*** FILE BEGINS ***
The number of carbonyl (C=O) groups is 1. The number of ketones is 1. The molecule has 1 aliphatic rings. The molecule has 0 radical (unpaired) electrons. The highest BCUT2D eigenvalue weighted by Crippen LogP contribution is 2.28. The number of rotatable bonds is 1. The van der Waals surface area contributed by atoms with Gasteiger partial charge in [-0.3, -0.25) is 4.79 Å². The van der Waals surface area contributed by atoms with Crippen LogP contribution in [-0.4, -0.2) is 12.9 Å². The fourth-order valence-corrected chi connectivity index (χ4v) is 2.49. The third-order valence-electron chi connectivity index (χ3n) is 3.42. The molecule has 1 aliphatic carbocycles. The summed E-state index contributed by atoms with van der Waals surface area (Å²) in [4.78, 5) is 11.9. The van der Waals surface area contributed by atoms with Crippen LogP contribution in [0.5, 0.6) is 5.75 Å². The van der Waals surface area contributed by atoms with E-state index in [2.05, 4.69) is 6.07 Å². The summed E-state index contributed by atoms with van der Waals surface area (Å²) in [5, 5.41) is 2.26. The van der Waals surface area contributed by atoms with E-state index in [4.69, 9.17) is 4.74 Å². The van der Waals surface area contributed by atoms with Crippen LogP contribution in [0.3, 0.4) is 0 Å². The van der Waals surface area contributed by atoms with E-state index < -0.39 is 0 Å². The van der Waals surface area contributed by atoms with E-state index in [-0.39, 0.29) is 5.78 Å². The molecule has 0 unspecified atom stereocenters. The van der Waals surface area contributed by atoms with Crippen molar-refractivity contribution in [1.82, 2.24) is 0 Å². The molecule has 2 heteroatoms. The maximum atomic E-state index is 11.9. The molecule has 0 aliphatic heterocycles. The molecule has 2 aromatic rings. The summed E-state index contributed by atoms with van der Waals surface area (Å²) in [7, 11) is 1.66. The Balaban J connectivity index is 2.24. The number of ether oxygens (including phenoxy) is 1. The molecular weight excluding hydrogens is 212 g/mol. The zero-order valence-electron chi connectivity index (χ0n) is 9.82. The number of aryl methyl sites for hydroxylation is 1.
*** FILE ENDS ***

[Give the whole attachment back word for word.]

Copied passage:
The number of carbonyl (C=O) groups is 1. The number of ketones is 1. The molecule has 1 aliphatic rings. The molecule has 0 radical (unpaired) electrons. The highest BCUT2D eigenvalue weighted by Crippen LogP contribution is 2.28. The number of rotatable bonds is 1. The van der Waals surface area contributed by atoms with Gasteiger partial charge in [-0.3, -0.25) is 4.79 Å². The van der Waals surface area contributed by atoms with Crippen LogP contribution in [-0.4, -0.2) is 12.9 Å². The fourth-order valence-corrected chi connectivity index (χ4v) is 2.49. The third-order valence-electron chi connectivity index (χ3n) is 3.42. The molecule has 1 aliphatic carbocycles. The summed E-state index contributed by atoms with van der Waals surface area (Å²) in [4.78, 5) is 11.9. The van der Waals surface area contributed by atoms with Crippen LogP contribution in [0.5, 0.6) is 5.75 Å². The van der Waals surface area contributed by atoms with E-state index in [2.05, 4.69) is 6.07 Å². The summed E-state index contributed by atoms with van der Waals surface area (Å²) in [5, 5.41) is 2.26. The van der Waals surface area contributed by atoms with E-state index in [4.69, 9.17) is 4.74 Å². The van der Waals surface area contributed by atoms with Crippen LogP contribution in [0.3, 0.4) is 0 Å². The van der Waals surface area contributed by atoms with E-state index < -0.39 is 0 Å². The van der Waals surface area contributed by atoms with E-state index in [-0.39, 0.29) is 5.78 Å². The molecule has 0 unspecified atom stereocenters. The van der Waals surface area contributed by atoms with Crippen molar-refractivity contribution in [1.82, 2.24) is 0 Å². The molecule has 2 heteroatoms. The maximum atomic E-state index is 11.9. The molecule has 0 aliphatic heterocycles. The molecule has 2 aromatic rings. The summed E-state index contributed by atoms with van der Waals surface area (Å²) in [7, 11) is 1.66. The Balaban J connectivity index is 2.24. The number of ether oxygens (including phenoxy) is 1. The molecular weight excluding hydrogens is 212 g/mol. The zero-order valence-electron chi connectivity index (χ0n) is 9.82. The number of aryl methyl sites for hydroxylation is 1.